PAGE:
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PLoS One. 2013 Aug 20;8(8):e72296. doi: 10.1371/journal.pone.0072296. eCollection 2013.

Quantifying plant colour and colour difference as perceived by humans using digital images.

Author information

1
Australian Research Centre for Urban Ecology, Royal Botanic Gardens, Melbourne, Victoria, Australia. dkendal@unimelb.edu.au

Abstract

Human perception of plant leaf and flower colour can influence species management. Colour and colour contrast may influence the detectability of invasive or rare species during surveys. Quantitative, repeatable measures of plant colour are required for comparison across studies and generalisation across species. We present a standard method for measuring plant leaf and flower colour traits using images taken with digital cameras. We demonstrate the method by quantifying the colour of and colour difference between the flowers of eleven grassland species near Falls Creek, Australia, as part of an invasive species detection experiment. The reliability of the method was tested by measuring the leaf colour of five residential garden shrub species in Ballarat, Australia using five different types of digital camera. Flowers and leaves had overlapping but distinct colour distributions. Calculated colour differences corresponded well with qualitative comparisons. Estimates of proportional cover of yellow flowers identified using colour measurements correlated well with estimates obtained by measuring and counting individual flowers. Digital SLR and mirrorless cameras were superior to phone cameras and point-and-shoot cameras for producing reliable measurements, particularly under variable lighting conditions. The analysis of digital images taken with digital cameras is a practicable method for quantifying plant flower and leaf colour in the field or lab. Quantitative, repeatable measurements allow for comparisons between species and generalisations across species and studies. This allows plant colour to be related to human perception and preferences and, ultimately, species management.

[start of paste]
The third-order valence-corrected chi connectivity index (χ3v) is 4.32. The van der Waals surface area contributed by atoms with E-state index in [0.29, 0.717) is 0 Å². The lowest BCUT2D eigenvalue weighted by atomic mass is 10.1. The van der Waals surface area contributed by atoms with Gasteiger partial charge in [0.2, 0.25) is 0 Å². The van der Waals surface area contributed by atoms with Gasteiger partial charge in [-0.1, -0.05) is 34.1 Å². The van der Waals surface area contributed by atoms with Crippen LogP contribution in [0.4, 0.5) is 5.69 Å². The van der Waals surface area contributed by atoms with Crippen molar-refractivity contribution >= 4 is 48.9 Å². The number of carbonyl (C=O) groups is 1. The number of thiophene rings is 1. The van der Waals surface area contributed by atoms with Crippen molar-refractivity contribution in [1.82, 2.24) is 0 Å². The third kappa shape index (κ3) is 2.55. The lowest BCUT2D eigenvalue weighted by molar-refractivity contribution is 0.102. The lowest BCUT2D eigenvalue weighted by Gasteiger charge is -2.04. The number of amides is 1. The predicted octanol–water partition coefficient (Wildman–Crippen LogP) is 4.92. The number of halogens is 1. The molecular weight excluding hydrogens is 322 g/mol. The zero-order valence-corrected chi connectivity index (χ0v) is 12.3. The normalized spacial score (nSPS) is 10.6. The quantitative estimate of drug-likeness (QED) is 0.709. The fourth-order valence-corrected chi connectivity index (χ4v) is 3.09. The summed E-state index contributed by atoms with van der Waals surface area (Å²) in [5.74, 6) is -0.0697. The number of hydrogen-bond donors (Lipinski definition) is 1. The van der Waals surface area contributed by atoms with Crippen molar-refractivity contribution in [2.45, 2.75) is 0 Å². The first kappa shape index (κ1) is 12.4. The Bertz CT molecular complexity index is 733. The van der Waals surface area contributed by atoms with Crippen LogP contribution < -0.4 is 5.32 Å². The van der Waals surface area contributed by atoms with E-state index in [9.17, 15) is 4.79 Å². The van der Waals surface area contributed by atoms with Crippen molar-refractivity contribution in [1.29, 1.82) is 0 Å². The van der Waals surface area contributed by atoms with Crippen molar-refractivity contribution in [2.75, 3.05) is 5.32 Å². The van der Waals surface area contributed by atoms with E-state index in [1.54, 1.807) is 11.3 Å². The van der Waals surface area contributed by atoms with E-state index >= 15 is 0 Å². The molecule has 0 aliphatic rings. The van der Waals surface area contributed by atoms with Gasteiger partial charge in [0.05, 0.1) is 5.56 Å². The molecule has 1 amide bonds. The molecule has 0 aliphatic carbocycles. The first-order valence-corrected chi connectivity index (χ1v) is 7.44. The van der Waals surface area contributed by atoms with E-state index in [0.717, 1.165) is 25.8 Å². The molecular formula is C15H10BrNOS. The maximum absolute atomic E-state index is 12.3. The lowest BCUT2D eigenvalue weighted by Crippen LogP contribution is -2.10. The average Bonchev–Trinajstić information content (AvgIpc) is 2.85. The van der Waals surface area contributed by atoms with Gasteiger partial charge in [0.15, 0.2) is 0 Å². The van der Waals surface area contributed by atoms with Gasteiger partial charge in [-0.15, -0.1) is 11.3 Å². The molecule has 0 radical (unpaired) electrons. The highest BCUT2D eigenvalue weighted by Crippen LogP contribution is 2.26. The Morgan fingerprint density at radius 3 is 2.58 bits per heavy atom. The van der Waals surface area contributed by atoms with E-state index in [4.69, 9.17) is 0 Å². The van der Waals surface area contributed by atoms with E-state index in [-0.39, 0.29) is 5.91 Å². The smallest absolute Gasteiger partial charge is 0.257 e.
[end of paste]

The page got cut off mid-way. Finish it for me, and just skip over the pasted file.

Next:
PMID:
23977275
PMCID:
PMC3748102
DOI:
10.1371/journal.pone.0072296
[Indexed for MEDLINE]
Free PMC Article

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